Singapore-based Olam International is also planning to invest in a biomass plant to supply its future palm oil mill at Mouila, which would be the plant’s major consumer. Studies have just begun as the mill will not be commissioned for another three years to coincide with the first harvests.
For the mill at its Kango palm oil plantation, which is set to enter operation in the third quarter of 2015, electricity will be generated by a steam turbine using the by-products of the processing of fresh fruit bunches.
During non-processing hours, electricity is generated by diesel gen-sets. Olam International also intends to replace diesel with biogas generated by capturing methane gas from the anaerobic digestion of palm oil mill effluent, toxic waste created during processing at the mill.
World Bank Project
Off-grid generation is also the driving component behind the World Bank’s push to encourage the use of small solar systems. Commissioned by the government in 2011, the programme aims to roll out a self-financing subsidy model that gives retail users in rural areas affordable access to electricity.
“This model has two main pillars: delegation of responsibility for operation and maintenance of the systems to specialised operators as well as a sustainable long-term financing mechanism that will combine cost recovery with subsidies,” said Stephan Garnier, a lead energy specialist at the World Bank.
Subsidies will be required to cover the difference between the cost of the basic services and what poor rural consumers can be expected to pay, which is estimated at around 10-20%. The current thinking in order to make the subsidy system sustainable and not reliant on the government budget is to have the subsidy paid by the sector itself, for example through an increase in the electricity tariff paid by urban consumers. A rise of not more than 1.5% is estimated to be sufficient.
Under its planned model, the country will be divided into four regions, with one operator to be recruited per region to install, operate and maintain the systems and recover payment for its services, whether on a KWh-price basis or a service fee, under a five-year contract with an option for renewal based on performance. Equipment will be procured separately. It is hoped this will avoid past problems of equipment being installed and then not maintained properly.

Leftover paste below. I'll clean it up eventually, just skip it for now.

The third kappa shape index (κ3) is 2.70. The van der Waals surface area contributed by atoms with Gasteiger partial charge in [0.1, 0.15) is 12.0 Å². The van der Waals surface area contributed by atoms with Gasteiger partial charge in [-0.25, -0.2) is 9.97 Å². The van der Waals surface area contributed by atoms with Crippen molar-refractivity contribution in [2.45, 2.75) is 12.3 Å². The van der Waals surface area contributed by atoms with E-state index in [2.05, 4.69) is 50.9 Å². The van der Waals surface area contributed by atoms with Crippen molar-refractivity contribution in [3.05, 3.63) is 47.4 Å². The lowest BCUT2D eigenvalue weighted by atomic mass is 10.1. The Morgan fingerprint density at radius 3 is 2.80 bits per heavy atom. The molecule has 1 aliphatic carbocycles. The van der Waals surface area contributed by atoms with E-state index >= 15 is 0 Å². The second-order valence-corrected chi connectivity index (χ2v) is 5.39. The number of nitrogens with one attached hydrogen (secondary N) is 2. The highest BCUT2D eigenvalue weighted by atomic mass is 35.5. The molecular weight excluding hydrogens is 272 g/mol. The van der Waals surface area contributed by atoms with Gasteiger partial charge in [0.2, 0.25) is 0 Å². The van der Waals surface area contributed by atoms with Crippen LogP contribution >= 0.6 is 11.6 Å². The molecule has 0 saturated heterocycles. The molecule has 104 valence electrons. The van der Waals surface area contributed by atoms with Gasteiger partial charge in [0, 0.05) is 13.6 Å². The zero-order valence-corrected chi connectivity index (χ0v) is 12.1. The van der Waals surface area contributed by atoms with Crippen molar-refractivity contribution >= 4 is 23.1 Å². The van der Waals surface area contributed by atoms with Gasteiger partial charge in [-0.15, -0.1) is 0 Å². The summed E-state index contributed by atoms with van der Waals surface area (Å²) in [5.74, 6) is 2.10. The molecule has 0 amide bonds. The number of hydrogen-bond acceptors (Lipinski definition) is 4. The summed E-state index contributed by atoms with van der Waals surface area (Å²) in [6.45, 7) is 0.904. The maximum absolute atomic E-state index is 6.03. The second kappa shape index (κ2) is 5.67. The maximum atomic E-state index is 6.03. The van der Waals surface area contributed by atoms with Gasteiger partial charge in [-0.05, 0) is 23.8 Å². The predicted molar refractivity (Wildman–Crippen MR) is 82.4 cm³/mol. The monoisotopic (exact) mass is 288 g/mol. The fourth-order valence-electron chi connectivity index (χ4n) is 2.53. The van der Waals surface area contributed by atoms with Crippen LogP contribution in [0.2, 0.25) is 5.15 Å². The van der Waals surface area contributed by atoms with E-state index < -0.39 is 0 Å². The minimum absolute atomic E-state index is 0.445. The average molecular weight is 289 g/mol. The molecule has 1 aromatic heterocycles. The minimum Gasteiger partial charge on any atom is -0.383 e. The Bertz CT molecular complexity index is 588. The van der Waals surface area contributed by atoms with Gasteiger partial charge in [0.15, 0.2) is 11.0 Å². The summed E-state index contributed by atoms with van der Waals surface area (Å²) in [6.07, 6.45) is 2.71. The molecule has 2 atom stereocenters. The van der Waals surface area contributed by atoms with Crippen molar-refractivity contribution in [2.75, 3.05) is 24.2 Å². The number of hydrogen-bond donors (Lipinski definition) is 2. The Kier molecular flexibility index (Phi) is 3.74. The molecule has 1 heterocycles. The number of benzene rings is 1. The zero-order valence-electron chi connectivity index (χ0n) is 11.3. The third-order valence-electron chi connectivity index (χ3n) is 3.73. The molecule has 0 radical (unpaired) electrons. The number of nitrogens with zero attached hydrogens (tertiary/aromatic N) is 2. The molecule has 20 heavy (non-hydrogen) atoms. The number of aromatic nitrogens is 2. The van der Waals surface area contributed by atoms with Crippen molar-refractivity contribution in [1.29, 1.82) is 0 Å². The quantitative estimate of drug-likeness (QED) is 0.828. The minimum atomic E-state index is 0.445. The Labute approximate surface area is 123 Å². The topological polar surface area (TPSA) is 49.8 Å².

“Equipment suppliers make their profit on supply and installation and not on operation and maintenance. Over the last 20 years, the state has invested significantly in rural infrastructure to provide basic water supply for 25% of villages and electricity for 10% of villages, but 95% of this infrastructure is no longer in service,” said Garnier.
A pilot project in one region, which has an estimated cost of around $40m, will be financed by the World Bank to test the model before its rollout nationwide, but the timing of the scheme is uncertain given the government’s move to slow and review capital spending in the wake of the fall in international oil prices.
Solar power systems are already being installed in rural communities by Su-Kam Power Systems. The India-based power solutions provider was awarded a five-year contract worth around $25m by the government in January 2015 to supply, install and service 120-W DC integrated solar power systems for 40,000 rural households to power three lights and a fan per house. In 2013 Su-Kam completed the installation of 2000 stand-alone solar-powered street lights in Kango, Mouila and Bitam, and a further 400 in the Nkok special economic zone.
In contrast, the prospects for utility-scale solar photovoltaic projects in Gabon seem rather slim, given the country’s relatively low solar irradiation levels and the need to clear large areas of tropical forest in order to build such schemes.
Canada-based engineering consultancy Hatch was hired in September 2010 by the Ministry of Energy to assist in the assessment of wind and solar resources at six national parks as well as across the rest of the country, and to identify potential renewable energy projects. The results of this assessment had not been disclosed at time of press.
Source – Oxfordbusinessgroup.com